The Banshee (or La Llorona, if you will) screamed for the soul of the Monday Night Ritual that was Soyo Live. It was a surprise, hard hitting piece of news as it had been four years of free shows offering a veritable cornucopia of styles, catering to both the slack jawed who just wanted “rawk” and the stuffy discerning snob who used too many adjectives. Not a month would pass without having at least one band that would fit perfectly on anyone’s “most played” list on Last.fm.
So, even if the atmosphere was peppy, rarefied by the scent of cheap drinks (via loyalty card) and perfumes that smelled like olibanum incense, you could cut the sadness with a knife. New faces were mixed with the veterans of the place. The junkies for the cheap booze mingled with the hobnobbers, the pros, the startups, the musicians and the occasional writers. An ensemble of the local press was present too. You could see Counterfeit Magazine, Forge Press, Sheffield Scenester and many more there, taking photos, scribbling notes or typing on their phones, thinking already of quotable platitudes and pithy observations that would form their eulogy for the place.
Journalism, pro and amateur, they all boil down to the same primordial beast when blood runs fresh. Así es.
Me? I was regretting not coming down to more gigs, but it’s hard balancing a PhD and this reviewing/editing/running site gig. More so when it’s a one man army thing. But enough about my shit administration of time and let’s talk about that night, when Soyo Live embarked to the Outer Planes.
The Natterjacks play a jaunty style of folk, wasting not a single moment during their set to keep the early birds entertained. The vivacious notes created are never morose; the rhythm was more a gallop than a full sprint. Sometimes a bass drum was used sparingly to shake the foundations a bit, but other than that, it’s a plucked and strummed strings and vocals affair.
I sure enjoy when a Soyo night starts with an acoustic act. I remember one time when Dan Williamson opened back in July 2011 and his quiet but fierce songs were a great juxtaposition to the experimental pop hymns that Cats:For:Peru would weave live. It then culminated with Steve Papa Edwards funktastic ditties. Like I said, there was always room for genre hopping at Soyo Live.
Sorry, nostalgic rant over. It must be those sweet tunes that Dead Dolls are playing on their perfectly curated playlist. Proper DJs.
Brave New Storm continued the folk & country mix, with the Bohemian attire being mandatory for a couple of their members. I swear the cello player stormed Tom Baker‘s wardrobe (Series 14, aka the best one). Their music sounds like something you could extrapolate from the Firefly soundtrack, with a mix between the sweet and the sour. An instrumental song about dolphins and magic was a keeper.
The place was now getting full, between “shaker and makers”, whippersnappers and a couple of lost souls. The lure of music was working, even if we all knew the end was nigh. Coasts shaked the whole place, between a heavy use of the smoke machine, a rock mood and a potted plant that performed as well as Bez. ‘Stone’ and ‘Oceans’ seem to be the songs they want to push the most and you can feel how they depart from the Port of Indie to the Isle of Dream Pop for a spot of ransacking. An indie rock love letter for the place who was now ready to depart to parts unknown.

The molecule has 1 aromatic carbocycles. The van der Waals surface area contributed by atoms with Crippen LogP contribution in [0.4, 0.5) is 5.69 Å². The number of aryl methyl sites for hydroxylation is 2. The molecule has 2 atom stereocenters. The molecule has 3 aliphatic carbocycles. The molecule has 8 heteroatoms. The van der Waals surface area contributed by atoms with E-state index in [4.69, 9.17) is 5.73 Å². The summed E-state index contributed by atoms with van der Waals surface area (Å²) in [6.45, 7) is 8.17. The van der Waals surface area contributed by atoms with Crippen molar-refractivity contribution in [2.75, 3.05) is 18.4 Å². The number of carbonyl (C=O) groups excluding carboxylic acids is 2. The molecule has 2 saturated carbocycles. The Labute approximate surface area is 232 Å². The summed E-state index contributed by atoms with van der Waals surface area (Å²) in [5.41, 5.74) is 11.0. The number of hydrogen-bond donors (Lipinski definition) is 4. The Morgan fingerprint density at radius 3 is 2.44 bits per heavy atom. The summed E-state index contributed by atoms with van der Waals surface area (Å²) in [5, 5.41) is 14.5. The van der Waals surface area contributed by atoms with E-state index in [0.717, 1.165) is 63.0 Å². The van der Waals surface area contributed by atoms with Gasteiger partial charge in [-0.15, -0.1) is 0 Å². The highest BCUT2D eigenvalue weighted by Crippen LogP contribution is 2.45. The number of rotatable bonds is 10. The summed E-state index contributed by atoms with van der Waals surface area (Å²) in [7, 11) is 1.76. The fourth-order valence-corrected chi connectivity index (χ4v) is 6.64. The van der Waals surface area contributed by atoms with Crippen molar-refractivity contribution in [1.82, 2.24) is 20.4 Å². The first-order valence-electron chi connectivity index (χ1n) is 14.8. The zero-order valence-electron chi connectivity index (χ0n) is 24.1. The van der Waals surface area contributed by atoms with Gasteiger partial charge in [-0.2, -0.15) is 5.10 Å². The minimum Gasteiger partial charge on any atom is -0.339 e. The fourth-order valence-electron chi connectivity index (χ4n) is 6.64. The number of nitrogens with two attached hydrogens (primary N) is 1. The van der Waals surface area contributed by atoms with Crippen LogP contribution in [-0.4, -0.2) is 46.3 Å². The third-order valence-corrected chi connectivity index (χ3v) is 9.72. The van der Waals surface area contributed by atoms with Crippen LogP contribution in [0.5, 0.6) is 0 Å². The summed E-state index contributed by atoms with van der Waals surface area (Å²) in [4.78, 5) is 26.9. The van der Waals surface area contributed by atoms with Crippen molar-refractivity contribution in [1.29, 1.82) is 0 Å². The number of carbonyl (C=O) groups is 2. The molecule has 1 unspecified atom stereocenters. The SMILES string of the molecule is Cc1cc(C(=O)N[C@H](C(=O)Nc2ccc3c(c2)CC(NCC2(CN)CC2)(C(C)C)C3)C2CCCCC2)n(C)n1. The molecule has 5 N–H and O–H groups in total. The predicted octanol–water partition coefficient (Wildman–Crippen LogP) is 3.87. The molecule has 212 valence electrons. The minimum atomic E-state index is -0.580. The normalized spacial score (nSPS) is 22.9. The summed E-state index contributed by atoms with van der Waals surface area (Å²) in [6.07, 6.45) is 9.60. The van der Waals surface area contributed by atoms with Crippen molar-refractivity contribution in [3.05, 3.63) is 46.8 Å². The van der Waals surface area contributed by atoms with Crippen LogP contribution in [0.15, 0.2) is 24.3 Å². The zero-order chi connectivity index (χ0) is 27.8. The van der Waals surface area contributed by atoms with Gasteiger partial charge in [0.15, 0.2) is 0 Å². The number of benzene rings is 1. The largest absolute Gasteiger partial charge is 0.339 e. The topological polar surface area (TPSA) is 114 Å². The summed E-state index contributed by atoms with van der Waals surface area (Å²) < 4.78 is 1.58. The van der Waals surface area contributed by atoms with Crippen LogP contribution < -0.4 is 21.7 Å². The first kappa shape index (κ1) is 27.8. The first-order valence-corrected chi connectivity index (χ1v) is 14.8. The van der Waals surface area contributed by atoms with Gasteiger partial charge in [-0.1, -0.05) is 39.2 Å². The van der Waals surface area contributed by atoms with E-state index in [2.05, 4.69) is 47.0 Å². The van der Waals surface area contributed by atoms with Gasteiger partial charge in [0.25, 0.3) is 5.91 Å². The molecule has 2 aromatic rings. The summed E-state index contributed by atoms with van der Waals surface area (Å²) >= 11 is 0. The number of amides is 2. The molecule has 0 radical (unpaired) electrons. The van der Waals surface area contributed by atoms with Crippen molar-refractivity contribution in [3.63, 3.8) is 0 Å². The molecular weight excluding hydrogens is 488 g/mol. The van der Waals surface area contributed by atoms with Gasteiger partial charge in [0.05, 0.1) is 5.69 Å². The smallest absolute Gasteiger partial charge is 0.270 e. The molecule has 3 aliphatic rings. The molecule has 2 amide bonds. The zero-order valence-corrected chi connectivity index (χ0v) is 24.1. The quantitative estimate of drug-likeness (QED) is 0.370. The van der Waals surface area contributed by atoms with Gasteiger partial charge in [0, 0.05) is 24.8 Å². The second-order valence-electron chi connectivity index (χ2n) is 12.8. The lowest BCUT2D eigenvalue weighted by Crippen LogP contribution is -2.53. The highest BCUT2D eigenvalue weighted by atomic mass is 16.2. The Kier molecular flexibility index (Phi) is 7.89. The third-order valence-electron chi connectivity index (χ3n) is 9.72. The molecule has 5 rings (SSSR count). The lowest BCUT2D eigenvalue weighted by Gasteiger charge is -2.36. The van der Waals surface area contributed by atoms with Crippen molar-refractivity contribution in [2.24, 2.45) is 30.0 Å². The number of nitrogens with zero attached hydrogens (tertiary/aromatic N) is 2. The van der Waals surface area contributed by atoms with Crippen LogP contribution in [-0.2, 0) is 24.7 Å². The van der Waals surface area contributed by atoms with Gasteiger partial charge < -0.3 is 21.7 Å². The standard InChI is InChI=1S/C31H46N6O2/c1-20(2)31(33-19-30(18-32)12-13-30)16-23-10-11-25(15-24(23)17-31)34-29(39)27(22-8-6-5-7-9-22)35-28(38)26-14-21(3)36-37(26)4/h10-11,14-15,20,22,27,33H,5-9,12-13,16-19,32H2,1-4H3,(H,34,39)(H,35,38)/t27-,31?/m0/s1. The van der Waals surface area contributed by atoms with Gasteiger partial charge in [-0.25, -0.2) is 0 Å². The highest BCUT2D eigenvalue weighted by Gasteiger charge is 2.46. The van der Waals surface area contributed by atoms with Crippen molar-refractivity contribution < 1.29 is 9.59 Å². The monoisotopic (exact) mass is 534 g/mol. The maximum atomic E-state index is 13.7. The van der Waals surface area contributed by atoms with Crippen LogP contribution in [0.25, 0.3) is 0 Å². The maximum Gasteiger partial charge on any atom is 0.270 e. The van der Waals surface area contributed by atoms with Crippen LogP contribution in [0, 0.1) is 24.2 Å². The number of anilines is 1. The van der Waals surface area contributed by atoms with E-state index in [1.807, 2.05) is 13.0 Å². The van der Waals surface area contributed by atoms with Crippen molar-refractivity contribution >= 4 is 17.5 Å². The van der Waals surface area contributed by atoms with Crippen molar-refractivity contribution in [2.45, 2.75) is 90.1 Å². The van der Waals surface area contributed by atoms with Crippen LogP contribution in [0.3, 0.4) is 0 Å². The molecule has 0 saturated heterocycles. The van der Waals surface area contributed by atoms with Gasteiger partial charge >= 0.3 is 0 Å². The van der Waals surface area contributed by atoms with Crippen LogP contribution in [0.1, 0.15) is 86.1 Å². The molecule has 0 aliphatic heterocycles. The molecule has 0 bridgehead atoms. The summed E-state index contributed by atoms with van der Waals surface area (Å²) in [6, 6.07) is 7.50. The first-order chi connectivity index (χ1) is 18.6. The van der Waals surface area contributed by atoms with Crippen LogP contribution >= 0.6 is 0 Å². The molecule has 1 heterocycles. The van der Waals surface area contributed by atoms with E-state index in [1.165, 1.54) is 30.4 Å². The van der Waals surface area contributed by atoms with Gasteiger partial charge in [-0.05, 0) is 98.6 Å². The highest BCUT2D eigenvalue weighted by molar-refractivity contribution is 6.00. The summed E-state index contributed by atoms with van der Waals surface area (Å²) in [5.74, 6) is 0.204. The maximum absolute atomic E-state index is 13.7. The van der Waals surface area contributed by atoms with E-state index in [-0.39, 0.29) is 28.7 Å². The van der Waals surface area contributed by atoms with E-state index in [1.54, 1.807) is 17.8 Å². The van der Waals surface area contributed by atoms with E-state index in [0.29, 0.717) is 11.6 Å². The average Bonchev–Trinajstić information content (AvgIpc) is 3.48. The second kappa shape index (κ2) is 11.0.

Between the haze of the fog machine and the slightly blinding lights, Blessa were moving like shadows, placing their equipment with utmost haste. A quick nod to Dead Dolls and on marched Blessa with flag unfurled. This band that marries Dream Pop and Shoegaze, mesmerising an audience that bathed on the splashes of psychedelic music emanating from the stage. ‘Unfurl’ and ‘Pale’ are slowly growing into keepsakes, but not their calling cards. They will find one soon, of that I’m sure. They’ve more than got the chops for it.
The last notes were played. The echo pedal seemed to play a drowning dirge and the people started to dissipate, getting a booth or trying to keep balance while nursing a few drinks. Familiar faces were around. They had a lot of love for the place. How many FUSBs* have played here? How many upstarts got their first gig organised at this place? There had to be a few around.
I saw Jennifer Jordan, who was part of the team that organised the charity event back in February to raise money for Sheffield Royal Society for the Blind, a gig that went quite well and managed to defeat a treacherous spell of snow. I spied with my little eye Soul Brother A from The Hot Soles, one of the best showmen in town. A few of the Hey Sholay squad were around, chatting away both with friend and fan. I saw a promoter who had two gigs in this place and managed to do ok on his own, despite himself, on both. Ah, it’s a mirror. Así es.
Soyo Live was over. I will miss the music. I will miss the live art. 4 years is a good run for any creative venture and I sincerely wish the best to the creative team. Onwards and upwards.
Words & Photos: Sam J. Valdés López
*Fucking Underrated Sheffield Band.